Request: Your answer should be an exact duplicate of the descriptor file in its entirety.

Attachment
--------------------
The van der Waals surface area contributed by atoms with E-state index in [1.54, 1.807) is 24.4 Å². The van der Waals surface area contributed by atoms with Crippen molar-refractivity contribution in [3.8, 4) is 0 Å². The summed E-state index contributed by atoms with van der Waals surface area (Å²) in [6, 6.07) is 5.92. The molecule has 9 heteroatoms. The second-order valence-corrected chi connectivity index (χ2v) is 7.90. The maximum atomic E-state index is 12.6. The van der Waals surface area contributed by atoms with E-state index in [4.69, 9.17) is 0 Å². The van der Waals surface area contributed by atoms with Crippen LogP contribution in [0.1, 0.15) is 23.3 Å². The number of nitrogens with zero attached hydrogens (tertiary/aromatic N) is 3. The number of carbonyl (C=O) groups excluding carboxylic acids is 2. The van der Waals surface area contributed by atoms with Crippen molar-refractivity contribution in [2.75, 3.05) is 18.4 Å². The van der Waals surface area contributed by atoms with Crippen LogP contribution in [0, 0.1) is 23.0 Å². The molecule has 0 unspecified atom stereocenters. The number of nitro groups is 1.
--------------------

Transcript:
The van der Waals surface area contributed by atoms with E-state index in [1.54, 1.807) is 24.4 Å². The van der Waals surface area contributed by atoms with Crippen molar-refractivity contribution in [3.8, 4) is 0 Å². The summed E-state index contributed by atoms with van der Waals surface area (Å²) in [6, 6.07) is 5.92. The molecule has 9 heteroatoms. The second-order valence-corrected chi connectivity index (χ2v) is 7.90. The maximum atomic E-state index is 12.6. The van der Waals surface area contributed by atoms with E-state index in [4.69, 9.17) is 0 Å². The van der Waals surface area contributed by atoms with Crippen LogP contribution in [0.1, 0.15) is 23.3 Å². The number of nitrogens with zero attached hydrogens (tertiary/aromatic N) is 3. The number of carbonyl (C=O) groups excluding carboxylic acids is 2. The van der Waals surface area contributed by atoms with Crippen molar-refractivity contribution in [2.75, 3.05) is 18.4 Å². The van der Waals surface area contributed by atoms with Crippen LogP contribution in [0, 0.1) is 23.0 Å². The molecule has 0 unspecified atom stereocenters. The number of nitro groups is 1.